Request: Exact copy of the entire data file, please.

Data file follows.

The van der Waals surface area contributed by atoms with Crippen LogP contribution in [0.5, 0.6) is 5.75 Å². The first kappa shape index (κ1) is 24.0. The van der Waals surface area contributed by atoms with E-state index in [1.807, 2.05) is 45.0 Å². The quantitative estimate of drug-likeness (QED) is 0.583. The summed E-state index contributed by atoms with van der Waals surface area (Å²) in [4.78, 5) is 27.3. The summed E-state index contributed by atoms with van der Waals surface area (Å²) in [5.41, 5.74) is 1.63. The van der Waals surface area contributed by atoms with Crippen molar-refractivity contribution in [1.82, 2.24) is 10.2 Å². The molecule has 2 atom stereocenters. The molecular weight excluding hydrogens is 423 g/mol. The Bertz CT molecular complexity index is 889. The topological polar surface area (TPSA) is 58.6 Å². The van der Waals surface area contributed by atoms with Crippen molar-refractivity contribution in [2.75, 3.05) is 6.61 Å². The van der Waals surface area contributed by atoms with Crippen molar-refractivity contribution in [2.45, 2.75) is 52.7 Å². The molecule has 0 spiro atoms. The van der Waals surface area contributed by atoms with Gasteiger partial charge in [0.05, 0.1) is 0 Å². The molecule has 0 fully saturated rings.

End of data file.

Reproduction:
The van der Waals surface area contributed by atoms with Crippen LogP contribution in [0.5, 0.6) is 5.75 Å². The first kappa shape index (κ1) is 24.0. The van der Waals surface area contributed by atoms with E-state index in [1.807, 2.05) is 45.0 Å². The quantitative estimate of drug-likeness (QED) is 0.583. The summed E-state index contributed by atoms with van der Waals surface area (Å²) in [4.78, 5) is 27.3. The summed E-state index contributed by atoms with van der Waals surface area (Å²) in [5.41, 5.74) is 1.63. The van der Waals surface area contributed by atoms with Crippen molar-refractivity contribution in [1.82, 2.24) is 10.2 Å². The molecule has 2 atom stereocenters. The molecular weight excluding hydrogens is 423 g/mol. The Bertz CT molecular complexity index is 889. The topological polar surface area (TPSA) is 58.6 Å². The van der Waals surface area contributed by atoms with Crippen molar-refractivity contribution in [2.75, 3.05) is 6.61 Å². The van der Waals surface area contributed by atoms with Crippen molar-refractivity contribution in [2.45, 2.75) is 52.7 Å². The molecule has 0 spiro atoms. The van der Waals surface area contributed by atoms with Gasteiger partial charge in [0.05, 0.1) is 0 Å². The molecule has 0 fully saturated rings.